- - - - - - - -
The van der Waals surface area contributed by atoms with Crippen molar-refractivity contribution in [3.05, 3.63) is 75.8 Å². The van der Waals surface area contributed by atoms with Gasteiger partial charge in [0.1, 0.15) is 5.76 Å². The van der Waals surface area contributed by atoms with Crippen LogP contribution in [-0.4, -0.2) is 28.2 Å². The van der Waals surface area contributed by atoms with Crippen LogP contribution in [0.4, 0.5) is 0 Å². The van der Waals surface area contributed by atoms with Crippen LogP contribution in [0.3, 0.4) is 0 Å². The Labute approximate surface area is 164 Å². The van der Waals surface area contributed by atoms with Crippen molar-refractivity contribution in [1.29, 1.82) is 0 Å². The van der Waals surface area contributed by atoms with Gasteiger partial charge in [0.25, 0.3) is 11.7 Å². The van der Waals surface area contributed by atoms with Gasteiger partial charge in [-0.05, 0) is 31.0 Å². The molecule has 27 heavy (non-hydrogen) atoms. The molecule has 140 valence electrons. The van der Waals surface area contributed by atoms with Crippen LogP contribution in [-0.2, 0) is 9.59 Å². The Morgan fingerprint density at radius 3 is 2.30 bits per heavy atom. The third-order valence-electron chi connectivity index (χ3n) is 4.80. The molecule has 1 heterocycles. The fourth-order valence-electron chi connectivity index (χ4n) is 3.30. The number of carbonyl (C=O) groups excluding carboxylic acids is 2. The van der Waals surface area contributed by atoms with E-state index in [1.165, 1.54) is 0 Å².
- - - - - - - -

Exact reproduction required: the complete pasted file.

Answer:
The van der Waals surface area contributed by atoms with Crippen molar-refractivity contribution in [3.05, 3.63) is 75.8 Å². The van der Waals surface area contributed by atoms with Gasteiger partial charge in [0.1, 0.15) is 5.76 Å². The van der Waals surface area contributed by atoms with Crippen LogP contribution in [-0.4, -0.2) is 28.2 Å². The van der Waals surface area contributed by atoms with Crippen LogP contribution in [0.4, 0.5) is 0 Å². The van der Waals surface area contributed by atoms with Crippen LogP contribution in [0.3, 0.4) is 0 Å². The Labute approximate surface area is 164 Å². The van der Waals surface area contributed by atoms with Crippen molar-refractivity contribution in [1.29, 1.82) is 0 Å². The van der Waals surface area contributed by atoms with Gasteiger partial charge in [0.25, 0.3) is 11.7 Å². The van der Waals surface area contributed by atoms with Gasteiger partial charge in [-0.05, 0) is 31.0 Å². The molecule has 27 heavy (non-hydrogen) atoms. The molecule has 140 valence electrons. The van der Waals surface area contributed by atoms with Crippen LogP contribution in [-0.2, 0) is 9.59 Å². The Morgan fingerprint density at radius 3 is 2.30 bits per heavy atom. The third-order valence-electron chi connectivity index (χ3n) is 4.80. The molecule has 1 heterocycles. The fourth-order valence-electron chi connectivity index (χ4n) is 3.30. The number of carbonyl (C=O) groups excluding carboxylic acids is 2. The van der Waals surface area contributed by atoms with E-state index in [1.165, 1.54) is 0 Å².